NSF programs supporting translational research represented along the linear innovation continuum, prior to the introduction of the AIR and new I-Corps programs (circa August 2010). Credit: NSF.

Serving as midwife for the research to commercial transition is a familiar role for the National Science Foundation. In an earlier post, I discussed NSF’s new I-Corps initiation, but that wasn’t the only development coming out of the the foundation. Last week, NSF also announced the awarding of $9.2 million in 22 grants through its Accelerating Innovation Research program, which is under the umbrella of the Industrial Innovation and Partnerships Division. NSF is also helping get the word out about two other important projects initiated by the Obama administration.

Among the 22 funded AIR projects are several with intriguing names:

  • Next generation CdTe photovoltaic technology;
  • Development and evaluation of self-powered piezo-floating-gate sensor chipsets for embedded and implantable structural health monitoring;
  • Si nanoelectronic femtosensor as ultrasensitive, label-free, protein based molecular diagnostic platform;
  • Transforming nanofiber technology through scalable fabrication;
  • Materials translation for bindered anthracite briques in foundry cupolas;
  • Creation of an ecosystem for biophotonics innovation;
  • Enhancing nanotechnology advances in businesses leveraging energy; and
  • Visible-light-activated transparent antimicrobial coatings.

The AIR program, first announced in late 2010, was created to help academic researchers transition proof of concept innovations into commercial realities. The AIR program also makes awards to existing NSF-funded consortia to help build research collaborations with business partners. (An example of an existing NSF funded consortium is the Center for Glass Surfaces, Interfaces & Coatings Research at Penn State University.)

“Innovation” is now a consistent theme coming out of the several federal bodies. Over the next year, I especially think we will be hearing a lot more about innovation in the context of the Materials Genome (pdf) and President Obama’s Advanced Manufacturing Partnership.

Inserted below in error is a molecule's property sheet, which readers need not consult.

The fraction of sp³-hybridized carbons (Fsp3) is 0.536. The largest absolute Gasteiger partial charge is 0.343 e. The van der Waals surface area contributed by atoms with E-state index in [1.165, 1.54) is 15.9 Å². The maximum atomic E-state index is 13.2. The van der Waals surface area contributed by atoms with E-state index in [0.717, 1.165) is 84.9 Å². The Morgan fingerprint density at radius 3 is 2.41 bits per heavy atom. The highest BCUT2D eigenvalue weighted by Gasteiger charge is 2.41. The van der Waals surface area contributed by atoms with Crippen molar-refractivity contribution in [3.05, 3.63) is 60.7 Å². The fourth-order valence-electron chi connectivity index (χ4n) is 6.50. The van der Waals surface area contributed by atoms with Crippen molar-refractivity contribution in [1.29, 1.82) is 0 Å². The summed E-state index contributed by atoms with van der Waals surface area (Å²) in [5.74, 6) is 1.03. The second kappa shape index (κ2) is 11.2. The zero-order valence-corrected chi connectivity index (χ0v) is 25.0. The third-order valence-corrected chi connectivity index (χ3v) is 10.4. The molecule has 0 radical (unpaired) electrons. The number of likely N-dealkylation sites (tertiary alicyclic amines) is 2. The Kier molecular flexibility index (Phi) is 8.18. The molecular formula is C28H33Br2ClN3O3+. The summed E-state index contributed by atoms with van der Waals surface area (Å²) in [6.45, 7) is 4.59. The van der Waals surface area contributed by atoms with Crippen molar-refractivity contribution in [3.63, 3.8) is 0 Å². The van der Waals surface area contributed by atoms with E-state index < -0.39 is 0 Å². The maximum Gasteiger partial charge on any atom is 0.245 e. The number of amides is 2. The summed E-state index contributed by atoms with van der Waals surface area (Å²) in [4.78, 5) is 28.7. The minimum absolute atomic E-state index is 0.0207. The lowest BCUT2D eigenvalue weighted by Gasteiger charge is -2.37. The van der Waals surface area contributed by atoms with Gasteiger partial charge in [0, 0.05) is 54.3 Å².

As part of last week’s NSF–ACerS Principle Investigators workshop, Ian Robertson (director of the NSF Division of Materials Research) provided some more details about the Genome project. He explained to the workshop attendees that an overarching purpose of the project is to accelerate the timeline for new materials to become commercial realities. Currently, it takes about 20 years for a new material to go from lab to application. He says the primary goal is to shrink the discovery-to-application timeline to less than five years.

Robertson says this will require an integrated approach involving experimental methods, digital data and computational tools. He also mentioned said a key driver for the NSF will be to develop the next generation workforce and the consequent need to change undergraduate and graduate thinking.

Over the next few months Robertson and his DOE and DOD counterparts are constructing a unified pitch about the Materials Genome, its mission and funding initiatives, and they will be hitting the scientific meeting circuit to spread the word. Watch for more information to come out of MS&T, the fall MRS meeting, etc.